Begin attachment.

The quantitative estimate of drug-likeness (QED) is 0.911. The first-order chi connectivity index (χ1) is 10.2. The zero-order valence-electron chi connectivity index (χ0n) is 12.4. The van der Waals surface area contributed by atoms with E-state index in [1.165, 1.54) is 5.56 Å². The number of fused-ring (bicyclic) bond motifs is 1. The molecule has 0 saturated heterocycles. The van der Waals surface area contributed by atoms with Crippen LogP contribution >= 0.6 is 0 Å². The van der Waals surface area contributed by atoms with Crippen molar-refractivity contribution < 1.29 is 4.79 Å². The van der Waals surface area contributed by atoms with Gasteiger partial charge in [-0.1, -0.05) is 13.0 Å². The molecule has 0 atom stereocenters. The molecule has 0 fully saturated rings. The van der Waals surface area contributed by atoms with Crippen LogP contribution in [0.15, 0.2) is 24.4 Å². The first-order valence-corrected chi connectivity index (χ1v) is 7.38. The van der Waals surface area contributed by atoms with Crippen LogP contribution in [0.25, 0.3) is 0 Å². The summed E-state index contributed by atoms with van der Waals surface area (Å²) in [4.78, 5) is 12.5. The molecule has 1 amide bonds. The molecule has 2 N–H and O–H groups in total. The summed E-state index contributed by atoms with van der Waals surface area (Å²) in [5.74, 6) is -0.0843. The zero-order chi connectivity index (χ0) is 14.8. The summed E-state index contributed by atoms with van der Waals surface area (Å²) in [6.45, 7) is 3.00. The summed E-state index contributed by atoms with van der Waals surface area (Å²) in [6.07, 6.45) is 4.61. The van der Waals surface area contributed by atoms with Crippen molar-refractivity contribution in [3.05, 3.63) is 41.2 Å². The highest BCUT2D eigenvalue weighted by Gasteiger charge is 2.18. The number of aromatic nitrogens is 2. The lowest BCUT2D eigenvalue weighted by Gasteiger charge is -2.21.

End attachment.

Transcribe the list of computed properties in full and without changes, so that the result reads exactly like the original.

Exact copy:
The quantitative estimate of drug-likeness (QED) is 0.911. The first-order chi connectivity index (χ1) is 10.2. The zero-order valence-electron chi connectivity index (χ0n) is 12.4. The van der Waals surface area contributed by atoms with E-state index in [1.165, 1.54) is 5.56 Å². The number of fused-ring (bicyclic) bond motifs is 1. The molecule has 0 saturated heterocycles. The van der Waals surface area contributed by atoms with Crippen LogP contribution >= 0.6 is 0 Å². The van der Waals surface area contributed by atoms with Crippen molar-refractivity contribution < 1.29 is 4.79 Å². The van der Waals surface area contributed by atoms with Gasteiger partial charge in [-0.1, -0.05) is 13.0 Å². The molecule has 0 atom stereocenters. The molecule has 0 fully saturated rings. The van der Waals surface area contributed by atoms with Crippen LogP contribution in [0.15, 0.2) is 24.4 Å². The first-order valence-corrected chi connectivity index (χ1v) is 7.38. The van der Waals surface area contributed by atoms with Crippen LogP contribution in [0.25, 0.3) is 0 Å². The summed E-state index contributed by atoms with van der Waals surface area (Å²) in [4.78, 5) is 12.5. The molecule has 1 amide bonds. The molecule has 2 N–H and O–H groups in total. The summed E-state index contributed by atoms with van der Waals surface area (Å²) in [5.74, 6) is -0.0843. The zero-order chi connectivity index (χ0) is 14.8. The summed E-state index contributed by atoms with van der Waals surface area (Å²) in [6.45, 7) is 3.00. The summed E-state index contributed by atoms with van der Waals surface area (Å²) in [6.07, 6.45) is 4.61. The van der Waals surface area contributed by atoms with Crippen molar-refractivity contribution in [3.05, 3.63) is 41.2 Å². The highest BCUT2D eigenvalue weighted by Gasteiger charge is 2.18. The number of aromatic nitrogens is 2. The lowest BCUT2D eigenvalue weighted by Gasteiger charge is -2.21.